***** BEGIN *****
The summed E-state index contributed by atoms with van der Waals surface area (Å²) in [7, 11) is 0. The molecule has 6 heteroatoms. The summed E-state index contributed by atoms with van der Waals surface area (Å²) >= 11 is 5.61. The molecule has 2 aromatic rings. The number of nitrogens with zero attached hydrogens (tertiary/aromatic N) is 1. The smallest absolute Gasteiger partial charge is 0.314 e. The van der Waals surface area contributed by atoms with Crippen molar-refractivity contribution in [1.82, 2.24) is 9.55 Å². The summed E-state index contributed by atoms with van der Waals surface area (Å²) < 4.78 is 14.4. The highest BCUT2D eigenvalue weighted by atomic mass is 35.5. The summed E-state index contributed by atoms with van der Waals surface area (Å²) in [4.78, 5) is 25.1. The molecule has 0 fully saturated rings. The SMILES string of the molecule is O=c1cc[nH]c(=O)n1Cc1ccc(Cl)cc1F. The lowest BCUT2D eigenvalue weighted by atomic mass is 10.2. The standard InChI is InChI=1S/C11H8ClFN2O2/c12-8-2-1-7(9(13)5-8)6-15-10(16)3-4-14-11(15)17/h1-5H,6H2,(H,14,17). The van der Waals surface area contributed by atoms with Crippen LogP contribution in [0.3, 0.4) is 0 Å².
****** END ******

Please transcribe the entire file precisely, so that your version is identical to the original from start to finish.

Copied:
The summed E-state index contributed by atoms with van der Waals surface area (Å²) in [7, 11) is 0. The molecule has 6 heteroatoms. The summed E-state index contributed by atoms with van der Waals surface area (Å²) >= 11 is 5.61. The molecule has 2 aromatic rings. The number of nitrogens with zero attached hydrogens (tertiary/aromatic N) is 1. The smallest absolute Gasteiger partial charge is 0.314 e. The van der Waals surface area contributed by atoms with Crippen molar-refractivity contribution in [1.82, 2.24) is 9.55 Å². The summed E-state index contributed by atoms with van der Waals surface area (Å²) < 4.78 is 14.4. The highest BCUT2D eigenvalue weighted by atomic mass is 35.5. The summed E-state index contributed by atoms with van der Waals surface area (Å²) in [4.78, 5) is 25.1. The molecule has 0 fully saturated rings. The SMILES string of the molecule is O=c1cc[nH]c(=O)n1Cc1ccc(Cl)cc1F. The lowest BCUT2D eigenvalue weighted by atomic mass is 10.2. The standard InChI is InChI=1S/C11H8ClFN2O2/c12-8-2-1-7(9(13)5-8)6-15-10(16)3-4-14-11(15)17/h1-5H,6H2,(H,14,17). The van der Waals surface area contributed by atoms with Crippen LogP contribution in [0.3, 0.4) is 0 Å².